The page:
Willem inquired if they had not better first make sure that giraffes were in the neighbourhood, before expending their labour in constructing the trap. This Macora declared was not necessary. He was quite certain that they would be found by the time the trap was ready for receiving them. He also advised the hunters to refrain from molesting any giraffes they might see before the inclosure should be completed, which, according to his calculation, would be in about two weeks.

The hunters now began to understand the difficulties of the task they had undertaken, and were thankful for the good fortune that had brought them the assistance of the Makololo chief. But for him and his people, it would have been idle for them to have attempted taking the giraffes alive.

Well mounted, they might ride them down and shoot as many as they pleased, but this would have been but poor sport; and even Groot Willem would, in due time, have got tired of it. It was not for this they had come so far.

Next morning, the work of making the hopo was commenced; and to inspire the young hunters with the hope that the labour would not be in vain, Macora showed them the spoor of a drove of giraffes that had visited the river during the night.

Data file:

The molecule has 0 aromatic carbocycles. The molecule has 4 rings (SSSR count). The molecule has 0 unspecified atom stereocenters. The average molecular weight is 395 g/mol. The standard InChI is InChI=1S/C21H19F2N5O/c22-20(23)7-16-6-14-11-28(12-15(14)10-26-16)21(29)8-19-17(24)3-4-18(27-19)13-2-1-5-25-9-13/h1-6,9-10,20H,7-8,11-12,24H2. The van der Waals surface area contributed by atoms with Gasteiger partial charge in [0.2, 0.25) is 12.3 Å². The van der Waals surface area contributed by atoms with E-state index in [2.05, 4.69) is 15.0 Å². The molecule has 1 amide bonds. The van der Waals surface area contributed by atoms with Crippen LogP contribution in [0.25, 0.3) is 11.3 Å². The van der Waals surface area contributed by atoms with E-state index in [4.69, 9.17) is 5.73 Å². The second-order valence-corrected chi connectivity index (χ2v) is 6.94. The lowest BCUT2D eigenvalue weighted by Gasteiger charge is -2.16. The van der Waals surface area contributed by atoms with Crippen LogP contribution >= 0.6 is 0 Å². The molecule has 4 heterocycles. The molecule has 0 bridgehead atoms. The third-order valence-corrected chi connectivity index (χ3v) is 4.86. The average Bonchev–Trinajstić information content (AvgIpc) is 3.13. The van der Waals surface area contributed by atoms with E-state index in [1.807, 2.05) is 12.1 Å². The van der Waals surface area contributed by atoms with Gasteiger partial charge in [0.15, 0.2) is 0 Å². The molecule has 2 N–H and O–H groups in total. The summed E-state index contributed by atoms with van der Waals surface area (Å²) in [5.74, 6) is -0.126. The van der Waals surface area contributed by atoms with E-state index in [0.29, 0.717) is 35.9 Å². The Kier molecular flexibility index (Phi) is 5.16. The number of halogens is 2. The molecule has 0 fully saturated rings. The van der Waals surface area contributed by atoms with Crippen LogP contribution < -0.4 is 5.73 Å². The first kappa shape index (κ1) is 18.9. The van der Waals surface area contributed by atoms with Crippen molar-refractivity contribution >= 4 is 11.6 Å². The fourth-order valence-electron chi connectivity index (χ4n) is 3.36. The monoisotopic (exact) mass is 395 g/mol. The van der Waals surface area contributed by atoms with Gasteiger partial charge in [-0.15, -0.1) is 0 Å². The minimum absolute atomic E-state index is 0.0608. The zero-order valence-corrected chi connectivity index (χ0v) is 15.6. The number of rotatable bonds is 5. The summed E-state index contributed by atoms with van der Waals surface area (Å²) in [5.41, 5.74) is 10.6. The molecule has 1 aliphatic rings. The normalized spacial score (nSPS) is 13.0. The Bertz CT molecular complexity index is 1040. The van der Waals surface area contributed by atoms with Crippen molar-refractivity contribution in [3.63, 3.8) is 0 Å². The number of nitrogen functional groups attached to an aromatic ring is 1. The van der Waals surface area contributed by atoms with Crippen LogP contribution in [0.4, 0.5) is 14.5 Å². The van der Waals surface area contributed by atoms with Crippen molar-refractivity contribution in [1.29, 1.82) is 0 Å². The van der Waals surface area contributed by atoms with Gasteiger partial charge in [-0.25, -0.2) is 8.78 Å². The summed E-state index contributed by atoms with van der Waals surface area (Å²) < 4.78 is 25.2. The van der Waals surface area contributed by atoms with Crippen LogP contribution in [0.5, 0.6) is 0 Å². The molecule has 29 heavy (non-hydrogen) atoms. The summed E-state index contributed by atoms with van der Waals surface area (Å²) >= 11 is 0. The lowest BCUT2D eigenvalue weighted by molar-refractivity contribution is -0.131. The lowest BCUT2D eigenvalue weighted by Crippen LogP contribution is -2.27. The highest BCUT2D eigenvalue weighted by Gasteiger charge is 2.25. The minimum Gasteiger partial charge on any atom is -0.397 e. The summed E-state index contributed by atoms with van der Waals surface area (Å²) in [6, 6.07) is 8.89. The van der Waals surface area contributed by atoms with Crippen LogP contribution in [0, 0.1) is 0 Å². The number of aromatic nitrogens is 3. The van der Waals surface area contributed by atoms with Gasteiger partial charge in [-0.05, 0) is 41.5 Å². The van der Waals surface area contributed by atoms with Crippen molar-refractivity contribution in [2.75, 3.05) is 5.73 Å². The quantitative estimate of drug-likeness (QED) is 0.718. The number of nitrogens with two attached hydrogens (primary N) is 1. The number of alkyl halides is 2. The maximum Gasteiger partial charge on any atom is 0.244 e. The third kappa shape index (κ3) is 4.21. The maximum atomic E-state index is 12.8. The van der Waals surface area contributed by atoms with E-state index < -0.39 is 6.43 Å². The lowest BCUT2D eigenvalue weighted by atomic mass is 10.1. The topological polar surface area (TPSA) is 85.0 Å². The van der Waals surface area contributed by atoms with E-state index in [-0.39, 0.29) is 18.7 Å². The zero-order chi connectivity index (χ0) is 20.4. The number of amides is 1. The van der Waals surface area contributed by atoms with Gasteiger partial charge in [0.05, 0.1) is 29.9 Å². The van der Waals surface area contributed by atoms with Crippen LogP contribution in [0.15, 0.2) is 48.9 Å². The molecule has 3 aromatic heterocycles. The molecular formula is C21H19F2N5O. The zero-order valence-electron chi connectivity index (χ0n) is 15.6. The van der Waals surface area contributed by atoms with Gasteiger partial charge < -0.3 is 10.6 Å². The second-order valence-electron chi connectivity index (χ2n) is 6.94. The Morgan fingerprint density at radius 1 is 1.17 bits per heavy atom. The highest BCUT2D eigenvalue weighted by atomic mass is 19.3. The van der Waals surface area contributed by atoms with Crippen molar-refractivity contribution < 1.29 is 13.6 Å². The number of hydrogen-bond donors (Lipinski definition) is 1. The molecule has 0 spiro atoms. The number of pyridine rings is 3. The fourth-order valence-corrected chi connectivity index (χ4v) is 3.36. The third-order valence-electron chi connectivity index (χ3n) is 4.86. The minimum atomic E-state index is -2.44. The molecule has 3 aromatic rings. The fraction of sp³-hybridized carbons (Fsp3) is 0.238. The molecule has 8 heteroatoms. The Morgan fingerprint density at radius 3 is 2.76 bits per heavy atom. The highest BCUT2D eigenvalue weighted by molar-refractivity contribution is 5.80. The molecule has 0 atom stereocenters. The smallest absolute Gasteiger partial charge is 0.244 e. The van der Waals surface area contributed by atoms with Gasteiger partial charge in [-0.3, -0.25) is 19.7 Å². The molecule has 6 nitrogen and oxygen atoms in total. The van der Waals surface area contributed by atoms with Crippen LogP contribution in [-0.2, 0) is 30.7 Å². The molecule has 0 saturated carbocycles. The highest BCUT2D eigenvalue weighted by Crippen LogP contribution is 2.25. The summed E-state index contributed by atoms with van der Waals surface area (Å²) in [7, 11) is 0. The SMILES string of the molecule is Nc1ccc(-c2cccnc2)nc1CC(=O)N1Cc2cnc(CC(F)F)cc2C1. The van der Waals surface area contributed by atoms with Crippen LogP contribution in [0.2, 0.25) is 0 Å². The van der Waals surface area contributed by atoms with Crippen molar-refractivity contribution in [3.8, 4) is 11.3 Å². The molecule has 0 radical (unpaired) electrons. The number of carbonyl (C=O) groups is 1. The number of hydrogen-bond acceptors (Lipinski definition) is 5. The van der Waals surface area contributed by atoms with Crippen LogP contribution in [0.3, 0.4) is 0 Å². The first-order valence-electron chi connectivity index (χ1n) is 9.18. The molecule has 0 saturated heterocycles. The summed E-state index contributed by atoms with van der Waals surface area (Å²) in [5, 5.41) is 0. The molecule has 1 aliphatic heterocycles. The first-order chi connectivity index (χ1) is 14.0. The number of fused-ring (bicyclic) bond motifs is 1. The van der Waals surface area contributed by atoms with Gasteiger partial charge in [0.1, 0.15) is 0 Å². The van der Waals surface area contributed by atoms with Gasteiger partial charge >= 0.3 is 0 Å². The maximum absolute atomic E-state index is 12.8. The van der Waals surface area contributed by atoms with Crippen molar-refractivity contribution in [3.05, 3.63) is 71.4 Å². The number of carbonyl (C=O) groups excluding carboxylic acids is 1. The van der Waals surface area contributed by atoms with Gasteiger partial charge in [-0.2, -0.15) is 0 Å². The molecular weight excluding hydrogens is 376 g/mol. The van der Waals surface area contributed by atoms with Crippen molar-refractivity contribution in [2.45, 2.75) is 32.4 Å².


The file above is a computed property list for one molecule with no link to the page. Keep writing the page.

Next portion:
The chief would not allow his guests to take any part in the toil, and unwilling to be idle, Groot Willem, Hendrik, and Arend determined on making an excursion down the river.

Hans remained behind, content in the pursuit of his botanical studies, joined to the amusement of killing antelopes, and other game for the use of Macora’s workmen.

Swartboy remained with him.

Wishing to be as little encumbered as possible on an excursion, intended to last only for a couple of days, Willem and his companions took with them but one horse, besides those for the saddle. This was in the care of Congo, who, of course, followed his master, “Baas Willem.”

Nothing could be more beautiful than the scenes passed through on the first day of their hunt. Groves of palms, and other trees, standing over flower-clad plains on which gnoos, hartebeests, and other antelopes were browsing in peace. A flock of gayly-plumaged birds seemed at home in every tree; and everything presented to their view was such as fancy might paint for a hunter’s paradise. On that day, our adventurers had their first view of the lordly giraffe. Seven of those majestic creatures were seen coming from some hill that stretched across the plain.